A Letter from the Editor

September 21st 2012

Dear Reader,

Welcome to Issue Seven.

Last month I was invited to review a new eBook entitled The Metropolis Organism by Frank Vitale. Mr Vitale, is a New York based filmmaker, teacher and non-fiction writer who studied physics at McGill University, Montreal before becoming an assistant for a fashion photographer. Whilst flying to an editorial assignment in Los Angeles for Mademoiselle Magazine, he began photographing towns and cities from above and imagining the visual comparison between urban mass and other organisms. The Metropolis Organism is the culmination of years of careful observation and study. Mr. Vitale takes on the position of ‘the Scientific Observer’ peering down from a great distance and seeing the earth for the very first time. Using his own photography and film footage along with satellite images, the author argues that the city is a “living, breathing biological organism”.

Although I do not completely agree with Mr. Vitale’s heavily literal reading of the city as an organism, this beautifully assembled interactive e-book is important because of the manner in which it destabilises our perceptions of urban space. Some weeks later I stumbled across this inspirational THNKR video of illustrator and New York Times blogger Maira Kalman discussing the joy of urban walking and veering off the prescribed path. Ms. Kalman comments “I walk everywhere in the city. Any city. You see everything you need to see for a lifetime. Every emotion. Every condition. Every fashion. Every glory”.

The aim of Ms. Kalman’s street illustration and photography is strikingly similar to that of the poetry and prose we publish in StepAway Magazine. She is interested in walking, responding to, and recording the city around her – with feeling. Her work is about “waiting for the unexpected,” “being surprised”. She is attracted by what the passerby says and wears but also strives to peel back layer after layer of meaning from each urban tableau. Ms. Kalman is, in many respects, the consummate twenty-first century New York flanêuse.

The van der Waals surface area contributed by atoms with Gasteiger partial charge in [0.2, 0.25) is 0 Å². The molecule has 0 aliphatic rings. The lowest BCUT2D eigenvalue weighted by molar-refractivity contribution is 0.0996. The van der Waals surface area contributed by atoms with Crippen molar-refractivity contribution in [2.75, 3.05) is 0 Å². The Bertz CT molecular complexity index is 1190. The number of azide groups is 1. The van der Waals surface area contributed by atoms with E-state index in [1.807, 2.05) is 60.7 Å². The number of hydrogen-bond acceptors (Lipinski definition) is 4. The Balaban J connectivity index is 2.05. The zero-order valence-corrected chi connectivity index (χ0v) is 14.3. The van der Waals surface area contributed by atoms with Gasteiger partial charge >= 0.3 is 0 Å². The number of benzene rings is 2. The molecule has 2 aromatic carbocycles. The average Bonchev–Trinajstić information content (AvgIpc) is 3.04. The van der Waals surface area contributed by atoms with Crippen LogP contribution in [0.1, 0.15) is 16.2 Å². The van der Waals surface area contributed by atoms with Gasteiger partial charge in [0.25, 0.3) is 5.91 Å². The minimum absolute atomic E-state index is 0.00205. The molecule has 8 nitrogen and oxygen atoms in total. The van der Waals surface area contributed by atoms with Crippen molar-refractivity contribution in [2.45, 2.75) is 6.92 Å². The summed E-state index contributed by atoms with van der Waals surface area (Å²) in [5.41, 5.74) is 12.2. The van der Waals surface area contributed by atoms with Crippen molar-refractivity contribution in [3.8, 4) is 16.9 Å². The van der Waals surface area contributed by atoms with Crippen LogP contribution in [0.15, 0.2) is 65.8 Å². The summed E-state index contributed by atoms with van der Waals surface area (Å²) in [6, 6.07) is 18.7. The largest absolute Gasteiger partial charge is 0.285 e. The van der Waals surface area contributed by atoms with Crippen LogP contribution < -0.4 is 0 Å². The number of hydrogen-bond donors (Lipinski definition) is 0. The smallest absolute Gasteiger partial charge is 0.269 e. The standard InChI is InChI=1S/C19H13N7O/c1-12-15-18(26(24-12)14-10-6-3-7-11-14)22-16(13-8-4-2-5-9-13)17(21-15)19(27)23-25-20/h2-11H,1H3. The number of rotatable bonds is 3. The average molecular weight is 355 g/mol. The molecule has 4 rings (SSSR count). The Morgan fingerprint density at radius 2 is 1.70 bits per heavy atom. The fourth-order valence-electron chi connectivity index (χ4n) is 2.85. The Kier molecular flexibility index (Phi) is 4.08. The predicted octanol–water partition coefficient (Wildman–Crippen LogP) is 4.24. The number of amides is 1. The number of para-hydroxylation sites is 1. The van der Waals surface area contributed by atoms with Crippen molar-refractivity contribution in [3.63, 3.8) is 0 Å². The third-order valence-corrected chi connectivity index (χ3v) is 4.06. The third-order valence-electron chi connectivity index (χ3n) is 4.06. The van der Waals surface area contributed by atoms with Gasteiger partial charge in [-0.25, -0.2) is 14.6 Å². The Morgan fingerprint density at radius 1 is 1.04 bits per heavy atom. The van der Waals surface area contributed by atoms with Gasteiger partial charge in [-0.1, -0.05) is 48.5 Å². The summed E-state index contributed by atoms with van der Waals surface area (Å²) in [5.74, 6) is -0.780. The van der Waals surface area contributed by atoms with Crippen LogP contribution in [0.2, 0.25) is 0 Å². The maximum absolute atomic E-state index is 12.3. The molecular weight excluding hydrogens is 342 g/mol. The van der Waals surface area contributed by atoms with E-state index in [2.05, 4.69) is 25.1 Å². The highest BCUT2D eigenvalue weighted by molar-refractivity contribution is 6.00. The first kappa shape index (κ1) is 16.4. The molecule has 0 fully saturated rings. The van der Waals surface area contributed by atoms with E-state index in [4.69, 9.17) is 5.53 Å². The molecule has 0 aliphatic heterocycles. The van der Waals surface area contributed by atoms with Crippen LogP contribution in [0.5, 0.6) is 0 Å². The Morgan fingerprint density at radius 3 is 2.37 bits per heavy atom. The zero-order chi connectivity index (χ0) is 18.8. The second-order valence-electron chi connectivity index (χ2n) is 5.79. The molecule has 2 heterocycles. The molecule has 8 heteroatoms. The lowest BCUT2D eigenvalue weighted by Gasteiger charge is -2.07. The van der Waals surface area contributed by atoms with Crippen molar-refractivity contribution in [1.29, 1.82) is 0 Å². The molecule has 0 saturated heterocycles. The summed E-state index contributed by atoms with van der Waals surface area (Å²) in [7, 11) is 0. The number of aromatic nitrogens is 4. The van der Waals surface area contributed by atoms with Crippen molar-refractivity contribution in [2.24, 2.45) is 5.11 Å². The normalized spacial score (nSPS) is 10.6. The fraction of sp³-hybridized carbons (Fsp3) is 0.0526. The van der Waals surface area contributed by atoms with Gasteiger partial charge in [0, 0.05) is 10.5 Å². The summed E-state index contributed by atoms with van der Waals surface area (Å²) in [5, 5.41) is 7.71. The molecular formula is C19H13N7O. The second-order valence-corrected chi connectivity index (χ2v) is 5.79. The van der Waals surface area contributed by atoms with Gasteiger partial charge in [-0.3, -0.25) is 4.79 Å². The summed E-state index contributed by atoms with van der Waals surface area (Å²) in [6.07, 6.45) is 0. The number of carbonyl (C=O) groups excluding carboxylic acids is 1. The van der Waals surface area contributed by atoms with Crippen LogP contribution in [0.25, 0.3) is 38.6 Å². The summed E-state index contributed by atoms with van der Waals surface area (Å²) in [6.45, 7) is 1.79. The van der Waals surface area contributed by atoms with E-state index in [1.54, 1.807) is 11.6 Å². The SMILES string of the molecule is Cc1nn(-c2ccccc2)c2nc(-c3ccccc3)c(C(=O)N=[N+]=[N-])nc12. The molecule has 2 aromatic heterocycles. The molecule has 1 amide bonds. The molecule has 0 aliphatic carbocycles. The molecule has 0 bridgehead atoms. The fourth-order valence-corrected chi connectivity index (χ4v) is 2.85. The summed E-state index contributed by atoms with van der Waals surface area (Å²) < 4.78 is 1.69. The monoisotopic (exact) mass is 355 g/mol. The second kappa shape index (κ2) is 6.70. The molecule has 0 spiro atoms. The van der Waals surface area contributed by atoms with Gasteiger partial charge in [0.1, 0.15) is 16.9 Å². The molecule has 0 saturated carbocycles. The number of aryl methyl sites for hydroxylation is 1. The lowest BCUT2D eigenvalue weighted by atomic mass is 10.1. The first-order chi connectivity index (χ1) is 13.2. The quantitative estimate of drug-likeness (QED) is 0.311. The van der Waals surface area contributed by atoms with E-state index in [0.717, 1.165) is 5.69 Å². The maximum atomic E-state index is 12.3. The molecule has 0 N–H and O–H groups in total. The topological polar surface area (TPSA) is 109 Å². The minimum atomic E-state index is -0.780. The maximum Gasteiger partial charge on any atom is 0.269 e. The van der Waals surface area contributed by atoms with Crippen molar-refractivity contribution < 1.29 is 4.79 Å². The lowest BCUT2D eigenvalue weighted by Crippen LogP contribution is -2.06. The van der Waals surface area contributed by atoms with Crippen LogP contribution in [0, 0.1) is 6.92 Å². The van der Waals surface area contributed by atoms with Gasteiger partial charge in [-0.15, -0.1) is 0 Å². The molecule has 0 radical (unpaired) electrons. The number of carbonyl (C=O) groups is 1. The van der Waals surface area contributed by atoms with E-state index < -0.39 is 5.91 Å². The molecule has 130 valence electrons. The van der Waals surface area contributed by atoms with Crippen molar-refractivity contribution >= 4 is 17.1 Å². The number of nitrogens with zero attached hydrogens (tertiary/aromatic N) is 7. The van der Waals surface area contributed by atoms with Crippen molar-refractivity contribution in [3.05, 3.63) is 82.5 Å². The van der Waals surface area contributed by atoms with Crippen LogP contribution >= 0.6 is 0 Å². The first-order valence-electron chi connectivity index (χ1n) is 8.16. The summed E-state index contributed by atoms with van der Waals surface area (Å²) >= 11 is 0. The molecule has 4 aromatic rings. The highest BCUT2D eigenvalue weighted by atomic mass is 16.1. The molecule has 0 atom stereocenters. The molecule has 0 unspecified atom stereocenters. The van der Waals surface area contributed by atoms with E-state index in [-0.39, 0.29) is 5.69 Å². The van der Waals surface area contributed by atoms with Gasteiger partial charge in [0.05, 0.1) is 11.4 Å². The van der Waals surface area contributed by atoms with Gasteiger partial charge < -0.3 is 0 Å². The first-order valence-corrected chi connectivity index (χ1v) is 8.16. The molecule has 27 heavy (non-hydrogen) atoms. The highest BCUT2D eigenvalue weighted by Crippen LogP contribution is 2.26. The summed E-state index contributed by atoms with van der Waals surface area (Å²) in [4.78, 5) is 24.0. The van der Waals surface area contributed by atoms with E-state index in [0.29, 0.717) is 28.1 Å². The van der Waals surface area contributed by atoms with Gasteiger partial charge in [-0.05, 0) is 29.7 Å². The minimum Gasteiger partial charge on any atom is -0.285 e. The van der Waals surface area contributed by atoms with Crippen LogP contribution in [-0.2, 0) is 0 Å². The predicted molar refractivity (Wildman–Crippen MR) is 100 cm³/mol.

In London, precious few street photographers can match the keen eye of Elena Alhimovich. Like Ms. Kalman, she is drawn by the character, charisma and individual style of the passerby, believing that “people are the only worthy subjects for photography (besides cats, of course)”. Her street portraiture has the uncanny knack of looking deep into a stranger’s soul. Her projects include: “Faces of Primrose Hill”“Londoners I met and liked” and “People and their Hats”. Ms. Alhimovich, whose work has featured in Vogue and the Guardian, generously agreed to donate a striking photograph for our Issue Seven cover. I doff my travel-worn trilby to her.

Discovering the work of Mr. Vitale, Ms. Kalman and Ms. Alhimovich highlighted the infinite number of ways in which we can observe, understand, represent and celebrate the city. It also confirmed that despite being a literary journal about urban walking, StepAway Magazine is in little danger of becoming repetitive or out dated. The city will always be the focus of human fascination. It will always surprise the walker and, in turn, inspire the walker to capture that surprise.

Our latest issue opens with “Muses over Manholes” by Murzban F. Shroff about a dejected writer walking in Mumbai. Breathless in Bombay, Mr. Shroff’s outstanding collection of fourteen short stories was recently included in the Guardian‘s ten best books set in Mumbai, alongside Salman Rushdie’s The Moor’s Last Sigh and Vikram Chandra’s Love and Longing in Bombay.

This is followed by Nidhi Zakaria Eipe’s short story “Found,” a saunter through downtown Santa Fe. Next up is Nancy Scott’s poem San Francisco Redux which skirts around City Lights Books. ”Mirth” by Justin Bond is a poetic wander by the Greyhound Bus station in Tulsa, Oklahoma. Donna Kaz’s poem “To Walk in LA” is an east coast walker’s comment on a west coast state of mind. ”Arbor Hill” by Noah Kucij is a springtime walk in Albany, New York. John M. Edwards’s “Over Six Billion Served” is a micro essay about poverty in Portland, Oregon. ”I Trust My Feet to Lead me” by Nicky Marsh is a solitary wander though a storm at nightfall. Sarah Dobb’s flash fiction “Drifting, Softening, Gone” follows the path of two lovers through the city. ”Dimestore Apocalypse” by Philip Tinkler excavates the seamy side of nocturnal Manhattan. Finally, ”Other Songs (in the Homesick City)” is a homesick saunter in Montreal.

Meanwhile, we have two new additions to Northern Wanderer. The first is an extract from the 1876 publication The Nightside of Sunderland. Urban sensationalism was all the rage in the mid to late nineteenth century. In New York, the journalist George G Forster explored the darker recesses of urban life, whilst in London Henry Mayhew cast his eye over the urban poor. Sunderland, it appears, was placed under similar scrutiny. A Sunderland Echo journalist known simply as ‘Dagoon’ took to the streets to shine a light upon drunkenness and prostitution. One of the few existing copies of this text is held in Sunderland Library. Local historian Norman Kirtlan has reprinted this fascinating text, complete with illustrations for the Sunderland Antiquarian Society. New copies are available here. Our second addition is a piece of flash fiction by Amy Ekins which explores life in Walker, a residential suburb to the east of Newcastle.

Before closing, I would like to congratulate StepAway Magazine contributor Richard Thomas on the publication of his new collection of short stories, Herniated Roots. I would also like to welcome Caroline Brown to the StepAway team, who will take on the role of Development Editor.

I hope that you enjoy our seventh issue. Happy reading!

Yours faithfully,

Darren Richard Carlaw